Montford memories: Privileged to be paid to watch every shot Hogan played in the '53 Open at Carnoustie

BEN Hogan captured the imagination of the Scottish sporting public when he arrived here in 1953 to take part in his first Open Championship. It would also be his last.

I became a close observer of Hogan at Carnoustie, after I was approached by two of Scotland's most distinguished golf writers, Sandy Adamson of the Glasgow Evening News and Percy Huggins of the Glasgow Evening Times who established first of all that I would be at Carnoustie, taking a week's holiday from my duties as a sports sub-editor at the Daily Record, then asked if I'd like to carry an ex-Army walkie-talkie on my back and relay to them in the press tent a description of every shot Hogan would hit throughout his 72 holes.

They would pay me 17 shillings and sixpence per day with half a crown for expenses. A whole pound – wow! I'd have done it for nothing to see this great champion in action. I watched him practice at his preferred time of late evening, usually with only a few spectators as he tried to plot his strategy. He got to love the "long Scotch evenings".

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Hogan was a true sporting legend. His early life was tough. At the age of nine he was in the same room when his father committed suicide. He caddied in Fort Worth, sold papers at the railway station, and developed the single-minded personality which he would carry on to the golf course in search of what one radio commentator called "relentless perfection".

In February 1949 he and his wife Valerie were driving home when their car was hit on a fog-bound road by a bus overtaking on the wrong side of the road. Hogan threw himself across his wife to help protect her as the steering wheel smashed into the driver's seat. It was a catastrophic accident and the surgeons who repaired Hogan's smashed legs, pelvis and shoulder doubted if he would ever play again.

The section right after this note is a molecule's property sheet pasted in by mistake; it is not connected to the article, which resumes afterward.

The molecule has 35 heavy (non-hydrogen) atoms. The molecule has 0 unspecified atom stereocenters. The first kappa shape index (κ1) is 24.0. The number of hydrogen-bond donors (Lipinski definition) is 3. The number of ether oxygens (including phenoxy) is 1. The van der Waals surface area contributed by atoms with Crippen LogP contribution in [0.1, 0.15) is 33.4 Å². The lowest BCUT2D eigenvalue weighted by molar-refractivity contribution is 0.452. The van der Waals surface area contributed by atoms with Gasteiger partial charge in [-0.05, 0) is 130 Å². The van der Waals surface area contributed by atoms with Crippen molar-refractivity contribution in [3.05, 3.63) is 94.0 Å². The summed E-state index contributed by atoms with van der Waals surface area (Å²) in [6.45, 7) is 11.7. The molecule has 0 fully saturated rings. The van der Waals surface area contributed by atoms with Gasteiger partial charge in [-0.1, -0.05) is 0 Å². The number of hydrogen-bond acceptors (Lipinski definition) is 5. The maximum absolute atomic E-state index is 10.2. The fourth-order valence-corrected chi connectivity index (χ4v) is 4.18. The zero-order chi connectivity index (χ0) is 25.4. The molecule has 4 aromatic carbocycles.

A year later he astounded the golfing world by winning his second US Open, retained his title the following year plus winning the Masters, and came to Carnoustie as Masters and US Open champion.

In those pre-television days, newsreel clips at the movies and brief reports on our black and white TVs were the only visual images of an unforgettable Open.

With my press armband I was inside the ropes every day and called in to Sandy and Percy. The big question all week was simply "could Hogan play six rounds of' golf in five days" because he had to play a 36-hole qualifying test on the Monday and Tuesday, and straight into the Open proper on Wednesday plus the final 36 holes on the Friday. His limp, the legacy of the smash, grew more pronounced as the week wore on, but his golf got better with rounds of 73-71-70-68. His last round set a course record and he won by four strokes. The last shot of the Pathe News coverage shows me shaking hands with the new champion. But blink, and you'll miss it.

Many years after Carnoustie, Ulster Television invited me to host a series of interviews with golf's big name players, mostly in America. All those I contacted said they would be happy to meet me ... except Hogan. I reminded him of the affection the Scots had for him ... how I watched all of his 282 strokes at Carnoustie ... no series could be complete etc. But his rejection was nothing personal. He had been saying 'no' to guys like me for years.

The 13 players I interviewed were a reporter's delight, all of whom gave me great stories and great quotes. Jack Nicklaus: "The greater the pressure the better I like it." Sam Snead proudly showing me a huge stuffed polar bear which he had shot and sat in his lounge behind a couch. Arnold Palmer: "My brother and I grew up on the course at Latrobe, so we bought it for my Dad's retirement." Peter Thomson: "I thought the golf swing was so simple that I made an instructional LP. Which sold well!" Gary Player: "Yes it was me who said it, 'the harder I practice, the luckier I get." Tony Jacklin – "Henry Longhurst said that my win in the 1970 US Open at Hazeltine was the best performance by a British player ever in the USA. I like to think he was right."

Special mention must go to Byron Nelson who entertained us to lunch at his Texas ranch. In 1945 he won eleven PGA tournaments in succession, 18 for the year. His scoring average for the year was 68.5 per round. I wanted to know how such a sequence of wins came about. "At the start of the year I picked out a new driver with a little more loft than usual. And I just kept hitting fairways. At one point that year I had 19 rounds in succession under 70." And how did he feel, at the end of that amazing year? "Well, my back was pretty sore!"